[¶ 18] We reject Thompson's argument that the omission in this case is a technical statutory deficiency. Rather, the deficiency pertains to information required by the constitution, which the people intended to be critical and appropriate for electors contemplating signing a petition. Here, rather than substantial compliance, there has been no compliance with the constitutional mandate that the petition, including every circulated petition, contain the sponsors' names and addresses.

[¶ 19] Under these circumstances, Thompson's reliance on Haugland v. Meier, 339 N.W.2d 100 (N.D.1983), to support an equitable argument to place the initiated measure on the ballot is also misplaced. In Haugland, at 106, extraneous information was included in a referral petition approved by the Secretary of State. This Court concluded a combination of countervailing circumstances produced a "close, complex question" constituting a form of excusable neglect and warranted application of principles of equity rather than a strict technical principle of law to sustain the Secretary of State's approval of the referral petition. Id. at 106-07. Those countervailing circumstances included the "apparent good faith" action by the sponsors of the referral, which may have been the result of erroneous impressions from previous petitions filed with the Secretary of State and from erroneous reliance on prior inapplicable case law, the lack of time to correct the referral petition, and a failure to challenge identical language in a prior lawsuit. Id. at 107.

[¶ 20] The inclusion of extraneous information in the petition in Haugland was significantly different from the omission of material information from the petition in this case. Although the power to initiate measures is of fundamental importance and the Sponsoring Committee has expended significant effort with no suggestion of fraud or bad faith in obtaining signatures in this case, application of Haugland to this case would eviscerate the mandatory constitutional requirement that the petition "contain[ ] the names and addresses of the sponsors."

[¶ 21] The complete absence of the sponsors' names and addresses on the circulated petitions is not substantial compliance with the constitutional requirements imposed by the people of North Dakota, and we reject Thompson's arguments that there has been substantial compliance with the constitutional requirement that the petition contain the sponsors' names and addresses, or that it would be inequitable not to place the measure on the ballot.

IV

[¶ 22] Relying on Blocker Drilling Canada, Ltd. v. Conrad, 354 N.W.2d 912 (N.D.1984), Thompson also argues the Secretary of State is administratively estopped from refusing to place the measure on the ballot.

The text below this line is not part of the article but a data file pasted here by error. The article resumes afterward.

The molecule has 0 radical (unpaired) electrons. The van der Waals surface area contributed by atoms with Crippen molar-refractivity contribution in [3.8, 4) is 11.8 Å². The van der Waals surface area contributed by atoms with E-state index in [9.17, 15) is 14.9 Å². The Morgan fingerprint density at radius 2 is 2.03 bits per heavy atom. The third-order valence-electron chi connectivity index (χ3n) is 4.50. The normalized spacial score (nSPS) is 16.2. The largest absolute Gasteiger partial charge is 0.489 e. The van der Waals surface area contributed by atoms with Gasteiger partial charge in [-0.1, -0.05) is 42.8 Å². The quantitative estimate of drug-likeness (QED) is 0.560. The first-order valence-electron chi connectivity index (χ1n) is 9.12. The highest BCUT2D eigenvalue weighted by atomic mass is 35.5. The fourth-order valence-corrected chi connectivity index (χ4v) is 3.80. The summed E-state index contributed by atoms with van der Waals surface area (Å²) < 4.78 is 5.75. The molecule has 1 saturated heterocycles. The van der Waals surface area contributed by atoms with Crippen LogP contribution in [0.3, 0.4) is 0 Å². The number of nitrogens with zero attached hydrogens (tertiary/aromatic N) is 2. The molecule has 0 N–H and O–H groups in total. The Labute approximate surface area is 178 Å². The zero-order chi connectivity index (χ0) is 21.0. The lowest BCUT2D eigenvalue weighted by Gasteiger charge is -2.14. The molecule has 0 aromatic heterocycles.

[¶ 23] Conrad, however, recognizes administrative estoppel "is a doctrine which should not be applied freely against the government." 354 N.W.2d at 923 (VandeWalle, Justice, concurring specially, in which two other justices joined). See also Singha v. State Bd. of Med. Exam'rs, 1998 ND 42, ¶ 34, 574 N.W.2d 838 ("[e]stoppel against an administrative agency is not freely applied"). Conrad recognized the elements of estoppel for the person being estopped include conduct which amounts to a false representation or concealment of material facts, an intention that the conduct will be acted on or will influence the other party, and knowledge of the real facts. 354 N.W.2d at 920.

[¶ 24] Here, Thompson's estoppel argument involves statements by representatives in the Secretary of State's office regarding the Secretary of State's guidelines for petitions. Thompson claims those guidelines provided inadequate guidance to the Sponsoring Committee and the minor technical deficiency in this case was largely the fault of the Secretary of State's office. The Secretary of State's guidelines, however, explicitly state, "The names and addresses of the sponsoring committee must appear on the front page of the petition." Nothing in this record suggests the Secretary of State or his office engaged in false representations or concealment of a material fact. We reject Thompson's argument for estoppel against the Secretary of State.

V

[¶ 25] Secretary of State Jaeger correctly decided the submitted petitions were insufficient. We deny Thompson's request to direct the Secretary of State to place the initiated measure on the ballot at the November 2, 2010, general election.

[¶ 26] GERALD W. VANDE WALLE, C.J., DANIEL J. CROTHERS, MARY MUEHLEN MARING, JJ., and WILLIAM F. HODNY, S.J., concur.

[¶ 27] The Honorable WILLIAM F. HODNY, S.J., sitting in place of CAROL RONNING KAPSNER, J., disqualified.